More than 10,000 people receive UN food rations in wake of Hurricane Dean

30 August 2007

The United Nations World Food Programme (WFP) is providing emergency daily rations to more than 10,000 people in Jamaica and Belize as they try to rebuild their lives in the wake of Hurricane Dean’s deadly and destructive sweep through the region earlier this month.

The United Nations World Food Programme (WFP) is providing emergency daily rations to more than 10,000 people in Jamaica and Belize as they try to rebuild their lives in the wake of Hurricane Dean’s deadly and destructive sweep through the region earlier this month.

For the next two weeks, some 5,500 Jamaicans will receive a 450-kilocalorie ration each day of high-energy biscuits, while another 5,000 people in Belize will receive a daily ration for the next two months consisting of pulses, vegetable oil and the biscuits.

WFP said it is paying for the rations, which are expected to cost about $256,000, from its Immediate Response Account, a special revolving fund it can draw on in the immediate aftermath of emergencies when contributions from donors have not yet arrived.

Carlo Scaramella, who is managing WFP’s response to the hurricane in Belize, said the rations represent “a key first step” for people whose livelihoods have been destroyed or drastically reduced by the hurricane damage.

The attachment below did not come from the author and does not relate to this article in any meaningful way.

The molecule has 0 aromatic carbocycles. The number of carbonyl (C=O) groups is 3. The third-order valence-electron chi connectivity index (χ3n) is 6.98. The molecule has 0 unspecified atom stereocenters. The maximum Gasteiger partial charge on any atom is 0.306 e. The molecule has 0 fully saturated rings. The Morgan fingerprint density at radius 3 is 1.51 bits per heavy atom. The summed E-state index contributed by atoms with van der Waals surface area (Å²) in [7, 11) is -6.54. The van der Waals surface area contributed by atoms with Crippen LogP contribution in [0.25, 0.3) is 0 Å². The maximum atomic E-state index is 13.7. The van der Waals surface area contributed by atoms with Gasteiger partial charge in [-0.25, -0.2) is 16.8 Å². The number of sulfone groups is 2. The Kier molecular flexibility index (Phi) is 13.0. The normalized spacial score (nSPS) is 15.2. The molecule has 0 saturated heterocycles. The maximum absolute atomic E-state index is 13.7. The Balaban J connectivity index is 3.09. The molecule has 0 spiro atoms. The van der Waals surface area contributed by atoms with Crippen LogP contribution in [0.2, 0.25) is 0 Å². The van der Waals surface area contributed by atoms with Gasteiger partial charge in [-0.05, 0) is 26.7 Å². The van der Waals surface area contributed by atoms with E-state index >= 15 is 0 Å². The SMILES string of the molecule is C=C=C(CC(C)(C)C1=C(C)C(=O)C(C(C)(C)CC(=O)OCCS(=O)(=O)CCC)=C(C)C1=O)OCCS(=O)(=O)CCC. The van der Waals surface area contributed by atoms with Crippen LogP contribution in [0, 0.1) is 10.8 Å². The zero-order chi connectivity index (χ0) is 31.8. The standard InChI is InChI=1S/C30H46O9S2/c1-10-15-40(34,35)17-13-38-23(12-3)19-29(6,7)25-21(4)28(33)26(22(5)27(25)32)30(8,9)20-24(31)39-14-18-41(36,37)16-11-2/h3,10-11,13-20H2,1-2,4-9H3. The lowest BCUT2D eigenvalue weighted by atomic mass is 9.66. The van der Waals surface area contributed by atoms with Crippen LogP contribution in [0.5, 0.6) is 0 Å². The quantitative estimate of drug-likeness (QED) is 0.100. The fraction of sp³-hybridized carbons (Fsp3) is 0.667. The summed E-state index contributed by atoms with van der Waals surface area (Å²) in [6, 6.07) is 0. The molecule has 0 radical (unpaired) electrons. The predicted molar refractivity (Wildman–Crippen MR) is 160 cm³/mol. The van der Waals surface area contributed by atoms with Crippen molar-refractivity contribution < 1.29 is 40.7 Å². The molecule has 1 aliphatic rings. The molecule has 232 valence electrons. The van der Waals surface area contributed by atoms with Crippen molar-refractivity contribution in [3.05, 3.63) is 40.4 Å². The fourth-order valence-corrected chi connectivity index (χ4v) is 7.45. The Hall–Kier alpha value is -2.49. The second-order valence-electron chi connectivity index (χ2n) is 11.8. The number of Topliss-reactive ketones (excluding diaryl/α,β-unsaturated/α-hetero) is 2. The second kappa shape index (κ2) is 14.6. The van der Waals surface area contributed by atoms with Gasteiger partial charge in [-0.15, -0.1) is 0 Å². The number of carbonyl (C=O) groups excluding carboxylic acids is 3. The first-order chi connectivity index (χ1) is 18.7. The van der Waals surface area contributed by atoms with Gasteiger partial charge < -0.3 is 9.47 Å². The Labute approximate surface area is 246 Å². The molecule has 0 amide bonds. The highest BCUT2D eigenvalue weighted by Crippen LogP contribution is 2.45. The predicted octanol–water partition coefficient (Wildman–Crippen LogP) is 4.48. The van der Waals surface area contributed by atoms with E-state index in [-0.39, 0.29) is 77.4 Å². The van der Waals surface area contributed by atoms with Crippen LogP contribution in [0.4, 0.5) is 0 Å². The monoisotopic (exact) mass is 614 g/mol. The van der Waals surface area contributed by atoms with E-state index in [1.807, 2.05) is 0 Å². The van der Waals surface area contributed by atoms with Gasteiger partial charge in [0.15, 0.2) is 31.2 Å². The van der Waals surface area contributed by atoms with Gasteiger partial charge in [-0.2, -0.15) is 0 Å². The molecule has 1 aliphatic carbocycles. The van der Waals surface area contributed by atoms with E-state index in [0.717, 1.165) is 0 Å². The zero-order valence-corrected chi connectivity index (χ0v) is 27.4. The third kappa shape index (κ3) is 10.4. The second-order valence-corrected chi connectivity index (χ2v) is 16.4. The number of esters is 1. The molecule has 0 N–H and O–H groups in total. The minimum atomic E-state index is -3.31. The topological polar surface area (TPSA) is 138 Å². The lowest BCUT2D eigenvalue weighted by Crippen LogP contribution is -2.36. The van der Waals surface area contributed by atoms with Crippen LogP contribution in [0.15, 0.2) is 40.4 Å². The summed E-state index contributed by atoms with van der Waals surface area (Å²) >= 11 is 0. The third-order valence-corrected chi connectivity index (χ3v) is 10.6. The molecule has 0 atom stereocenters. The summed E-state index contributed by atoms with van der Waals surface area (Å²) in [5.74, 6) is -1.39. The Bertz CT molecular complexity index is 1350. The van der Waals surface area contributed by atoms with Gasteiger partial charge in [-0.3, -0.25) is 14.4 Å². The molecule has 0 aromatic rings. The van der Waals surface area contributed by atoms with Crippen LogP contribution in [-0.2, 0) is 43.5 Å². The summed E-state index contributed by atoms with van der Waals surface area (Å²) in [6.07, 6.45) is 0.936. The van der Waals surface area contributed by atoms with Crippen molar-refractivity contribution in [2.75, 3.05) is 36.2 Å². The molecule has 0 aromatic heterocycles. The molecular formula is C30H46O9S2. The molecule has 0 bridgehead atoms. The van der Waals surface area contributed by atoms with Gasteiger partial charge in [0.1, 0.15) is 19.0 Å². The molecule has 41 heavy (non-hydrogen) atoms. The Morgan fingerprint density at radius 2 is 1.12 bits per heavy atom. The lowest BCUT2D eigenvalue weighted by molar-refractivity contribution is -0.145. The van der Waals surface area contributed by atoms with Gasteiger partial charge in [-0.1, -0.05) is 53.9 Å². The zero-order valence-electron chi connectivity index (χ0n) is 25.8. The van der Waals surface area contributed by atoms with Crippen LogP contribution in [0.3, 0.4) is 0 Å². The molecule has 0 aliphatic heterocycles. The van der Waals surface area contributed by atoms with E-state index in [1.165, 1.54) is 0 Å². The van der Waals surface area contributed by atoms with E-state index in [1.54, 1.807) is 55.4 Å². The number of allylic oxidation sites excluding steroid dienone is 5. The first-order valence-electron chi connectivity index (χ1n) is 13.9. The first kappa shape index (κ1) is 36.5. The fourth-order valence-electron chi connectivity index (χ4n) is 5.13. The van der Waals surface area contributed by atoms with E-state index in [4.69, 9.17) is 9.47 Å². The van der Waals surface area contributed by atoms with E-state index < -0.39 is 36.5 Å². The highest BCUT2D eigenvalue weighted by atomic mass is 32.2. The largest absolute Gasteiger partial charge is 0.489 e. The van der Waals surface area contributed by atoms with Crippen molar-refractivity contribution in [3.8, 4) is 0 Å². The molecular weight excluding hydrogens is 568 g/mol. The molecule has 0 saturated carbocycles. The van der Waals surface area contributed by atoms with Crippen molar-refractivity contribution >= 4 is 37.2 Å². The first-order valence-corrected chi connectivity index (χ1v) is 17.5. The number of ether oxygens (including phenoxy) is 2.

“While Hurricane Dean may have vanished from the front pages of the newspapers, the reality of its destructive power remains for thousands of very poor people who must begin to put their lives back together,” Mr. Scaramella said.

Media reports estimate that at least 40 people were killed across the Caribbean and Central America as Hurricane Dean crossed the region earlier this month, leaving a trail of damage to key infrastructure.

WFP said in a press release issued today from Panama City that it was able to respond quickly to the disaster because of preparations it took before the storm ensure that supplies could flow swiftly from its storage centres in El Salvador and Barbados to those affected.

The Programme’s Deputy Regional Director Gordana Jerger said the speed of the response will prove even more critical in the years ahead, “given that the region faces a future of weather-related disasters whose intensity and number may well increase.”

 

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